A Conversation in Blood (Egil & Nix)
by Paul S. Kemp
Cover Artist: John Picacio
Review by Robert Bee
Del Rey Hardcover / eBook ISBN/ITEM#: 9780553392005
Date: 24 January 2017
A Conversation in Blood is the third book in a series that recounts the adventures of two colorful rogues, Egil, the hammer wielding priest of a forgotten god, and Nix, a thief with a smattering of magic and an array of magical gewgaws.
The adventure starts with Nix trying to prop up Egil's spirits, which have been crushed by the events in the last novel. Nix's plan involves exploring the significance of some rune-covered golden plates, which they discovered in a previous adventure. The plates turn out to be far more than they bargained for; they are the Great Spell that recreated the World, and certainly not a happy distraction for Egil as the twosome rapidly run afoul of a wizard and have encounters with the Thieves Guild.
Kemp has modernized the traditional Sword and Sorcery tale, with a group of likeable recurring characters, making the story much like Fafhrd and the Grey Mouser, Josh Whedon, and buddy action movies mixed together. The dialogue is reminiscent of a contemporary TV series, with lots of clever, witty repartee. The story contains a great deal of profanity, violence, and hints of sex, another modernization of pulp sword and sorcery.
Egil and Nix carry out their adventures in Dur Follin, a well realized city in the mode of Leiber's Lankhmar. Egil is a large, honorable priest, quite similar to Fafhrd, the big barbarian, Nix is the small wily thief, with a little magical knowledge, similar to the Grey Mouser.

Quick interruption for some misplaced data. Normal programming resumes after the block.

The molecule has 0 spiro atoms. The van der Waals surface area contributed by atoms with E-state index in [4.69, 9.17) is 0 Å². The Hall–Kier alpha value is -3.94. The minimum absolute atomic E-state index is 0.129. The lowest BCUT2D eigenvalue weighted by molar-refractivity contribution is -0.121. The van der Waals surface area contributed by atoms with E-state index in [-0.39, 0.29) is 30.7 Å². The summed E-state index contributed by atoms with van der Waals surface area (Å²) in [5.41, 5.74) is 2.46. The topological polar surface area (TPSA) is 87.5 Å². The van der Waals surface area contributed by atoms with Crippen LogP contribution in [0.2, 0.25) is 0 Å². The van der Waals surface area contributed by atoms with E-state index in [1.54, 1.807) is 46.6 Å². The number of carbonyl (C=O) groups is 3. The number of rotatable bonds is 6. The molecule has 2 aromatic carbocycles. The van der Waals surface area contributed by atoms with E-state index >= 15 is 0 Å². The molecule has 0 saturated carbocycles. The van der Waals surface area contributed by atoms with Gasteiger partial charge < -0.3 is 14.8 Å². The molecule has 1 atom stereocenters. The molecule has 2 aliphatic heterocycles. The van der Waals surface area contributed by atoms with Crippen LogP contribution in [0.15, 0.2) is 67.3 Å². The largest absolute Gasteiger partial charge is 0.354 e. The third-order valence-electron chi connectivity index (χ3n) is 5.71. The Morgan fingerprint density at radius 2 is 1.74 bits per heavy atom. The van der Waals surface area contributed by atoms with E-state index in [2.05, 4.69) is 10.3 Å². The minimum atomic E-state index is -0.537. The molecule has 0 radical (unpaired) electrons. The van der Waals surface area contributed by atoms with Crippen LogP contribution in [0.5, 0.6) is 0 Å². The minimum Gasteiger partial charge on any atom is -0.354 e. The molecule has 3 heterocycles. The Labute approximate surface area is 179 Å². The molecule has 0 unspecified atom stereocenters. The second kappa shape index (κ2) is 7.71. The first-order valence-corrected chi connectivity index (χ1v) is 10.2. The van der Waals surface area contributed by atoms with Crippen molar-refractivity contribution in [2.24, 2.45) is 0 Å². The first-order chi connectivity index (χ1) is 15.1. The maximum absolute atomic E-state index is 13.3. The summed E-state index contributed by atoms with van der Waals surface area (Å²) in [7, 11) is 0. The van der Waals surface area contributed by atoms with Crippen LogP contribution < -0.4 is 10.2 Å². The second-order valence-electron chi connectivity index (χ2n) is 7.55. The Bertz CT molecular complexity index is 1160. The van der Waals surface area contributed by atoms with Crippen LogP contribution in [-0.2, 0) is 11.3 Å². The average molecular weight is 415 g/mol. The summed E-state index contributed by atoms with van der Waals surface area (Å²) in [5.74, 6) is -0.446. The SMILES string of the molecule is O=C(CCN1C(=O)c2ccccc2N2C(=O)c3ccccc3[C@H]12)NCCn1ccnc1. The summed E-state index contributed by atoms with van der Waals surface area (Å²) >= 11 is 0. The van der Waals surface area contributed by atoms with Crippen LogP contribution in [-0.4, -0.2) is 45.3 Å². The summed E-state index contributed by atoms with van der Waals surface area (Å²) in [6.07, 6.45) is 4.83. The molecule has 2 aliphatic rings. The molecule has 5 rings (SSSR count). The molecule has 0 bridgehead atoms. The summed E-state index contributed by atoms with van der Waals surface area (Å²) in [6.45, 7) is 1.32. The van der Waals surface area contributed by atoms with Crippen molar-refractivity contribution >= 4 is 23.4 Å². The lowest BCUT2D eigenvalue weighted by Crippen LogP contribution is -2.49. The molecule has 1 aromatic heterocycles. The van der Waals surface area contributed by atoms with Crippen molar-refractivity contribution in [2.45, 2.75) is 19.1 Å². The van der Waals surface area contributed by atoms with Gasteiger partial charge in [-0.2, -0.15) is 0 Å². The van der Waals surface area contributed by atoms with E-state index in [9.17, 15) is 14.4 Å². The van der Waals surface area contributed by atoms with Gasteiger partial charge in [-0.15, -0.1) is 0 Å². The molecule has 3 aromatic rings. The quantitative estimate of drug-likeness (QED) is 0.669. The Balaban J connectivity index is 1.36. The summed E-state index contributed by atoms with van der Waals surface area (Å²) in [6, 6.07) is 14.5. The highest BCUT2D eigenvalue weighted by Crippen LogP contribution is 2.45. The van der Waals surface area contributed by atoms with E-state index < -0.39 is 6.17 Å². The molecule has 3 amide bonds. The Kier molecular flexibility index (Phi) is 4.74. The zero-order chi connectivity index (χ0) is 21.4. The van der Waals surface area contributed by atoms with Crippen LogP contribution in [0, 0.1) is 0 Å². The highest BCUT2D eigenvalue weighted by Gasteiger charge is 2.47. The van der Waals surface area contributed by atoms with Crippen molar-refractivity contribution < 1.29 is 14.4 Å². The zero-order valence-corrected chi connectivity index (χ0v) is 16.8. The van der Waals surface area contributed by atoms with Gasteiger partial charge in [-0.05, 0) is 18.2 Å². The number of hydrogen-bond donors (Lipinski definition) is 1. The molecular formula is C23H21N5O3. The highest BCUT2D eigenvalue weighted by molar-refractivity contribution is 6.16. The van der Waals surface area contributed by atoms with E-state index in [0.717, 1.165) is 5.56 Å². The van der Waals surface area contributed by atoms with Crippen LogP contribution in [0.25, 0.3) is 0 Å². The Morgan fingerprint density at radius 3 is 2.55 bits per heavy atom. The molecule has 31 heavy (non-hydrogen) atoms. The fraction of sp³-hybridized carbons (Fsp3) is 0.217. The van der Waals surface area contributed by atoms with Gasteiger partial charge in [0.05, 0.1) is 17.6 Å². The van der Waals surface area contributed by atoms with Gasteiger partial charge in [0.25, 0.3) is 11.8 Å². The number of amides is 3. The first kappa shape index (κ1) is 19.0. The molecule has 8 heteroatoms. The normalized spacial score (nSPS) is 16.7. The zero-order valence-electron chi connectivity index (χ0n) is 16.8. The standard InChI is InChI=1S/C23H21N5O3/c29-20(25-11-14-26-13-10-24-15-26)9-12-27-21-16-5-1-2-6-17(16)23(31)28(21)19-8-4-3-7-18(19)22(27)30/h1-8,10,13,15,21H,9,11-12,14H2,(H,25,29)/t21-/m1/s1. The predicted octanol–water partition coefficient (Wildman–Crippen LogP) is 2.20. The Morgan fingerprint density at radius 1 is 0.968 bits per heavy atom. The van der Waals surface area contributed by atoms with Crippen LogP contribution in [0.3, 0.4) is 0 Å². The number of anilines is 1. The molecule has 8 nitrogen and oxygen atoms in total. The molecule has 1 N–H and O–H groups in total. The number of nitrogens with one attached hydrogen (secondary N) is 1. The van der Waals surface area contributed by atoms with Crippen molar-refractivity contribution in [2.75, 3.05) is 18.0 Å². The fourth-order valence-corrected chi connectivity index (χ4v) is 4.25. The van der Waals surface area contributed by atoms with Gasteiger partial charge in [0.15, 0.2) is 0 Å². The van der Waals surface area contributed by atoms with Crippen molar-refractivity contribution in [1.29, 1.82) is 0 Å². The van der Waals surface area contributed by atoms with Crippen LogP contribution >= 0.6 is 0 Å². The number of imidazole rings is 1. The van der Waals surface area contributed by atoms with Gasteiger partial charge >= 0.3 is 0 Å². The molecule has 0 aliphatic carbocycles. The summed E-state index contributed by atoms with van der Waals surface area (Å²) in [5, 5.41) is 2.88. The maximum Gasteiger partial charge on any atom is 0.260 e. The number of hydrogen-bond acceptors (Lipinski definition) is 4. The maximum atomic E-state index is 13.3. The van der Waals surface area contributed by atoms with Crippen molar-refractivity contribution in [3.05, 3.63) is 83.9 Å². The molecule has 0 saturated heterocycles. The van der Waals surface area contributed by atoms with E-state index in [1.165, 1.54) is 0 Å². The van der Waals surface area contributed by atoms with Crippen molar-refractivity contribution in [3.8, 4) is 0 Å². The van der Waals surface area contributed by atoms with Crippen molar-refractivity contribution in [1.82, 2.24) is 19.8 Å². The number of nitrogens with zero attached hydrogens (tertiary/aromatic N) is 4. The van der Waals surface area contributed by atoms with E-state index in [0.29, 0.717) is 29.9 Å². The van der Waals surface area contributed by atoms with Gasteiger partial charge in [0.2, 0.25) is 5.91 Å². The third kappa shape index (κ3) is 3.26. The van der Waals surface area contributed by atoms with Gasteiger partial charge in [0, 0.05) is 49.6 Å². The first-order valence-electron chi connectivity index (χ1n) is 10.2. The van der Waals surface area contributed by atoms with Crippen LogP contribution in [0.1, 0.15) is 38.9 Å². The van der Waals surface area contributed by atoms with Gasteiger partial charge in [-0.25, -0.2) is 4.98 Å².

Despite the obvious influences, Kemp makes this genre his own in many ways, and the novel is more than a pastiche. Although Leiber is humorous at points, Kemp's humor is far more relentless and moves the action along. I enjoyed most of the humor, but a few of the jokes became repetitive; for example, in an early chapter there were endless cracks and japes about the Slick Tunnel's eel soup, to the point of turning the joke painfully corny.
The novel's monstrous antagonist, the Afterbirth, is a leftover from the Great Spell, which is so powerful that it remakes the world. Wizards find its reality-altering powers irresistible and have apparently used it more than once. The Afterbirth is an intriguing villain, with an understandable motivation, and the sections from the monster's point of view are some of the novel's stronger sections.
The city is not as brilliantly realized as Lankhmar, but Kemp's world building is professional, and his detailing of his city gives his protagonists a lively landscape and populace to interact with.
Egil and Nix fight the monster over and over again, at the beginning and end of the novel, like a bloody groundhog day, reliving the same time period while losing to the monster and dying over and over. The heroic sacrifice of a peripheral character makes it possible to break the cycle and hopefully hide the Great Spell for a long time, saving Egil and Nix's world.
If you like this genre, you will find the novel compelling. Kemp isn't reinventing the genre, but A Conversation in Blood impresses as an entertaining, solid novel of commercial fantasy. Kemp writes and plots far better than most of the sword and sorcery writers I've read over the years, such as the endless sword and sorcery tales from the 70s, i.e. Brak the Barbarian and the like. Overall, the novel is highly recommended for fans of Kemp and action packed fantasy.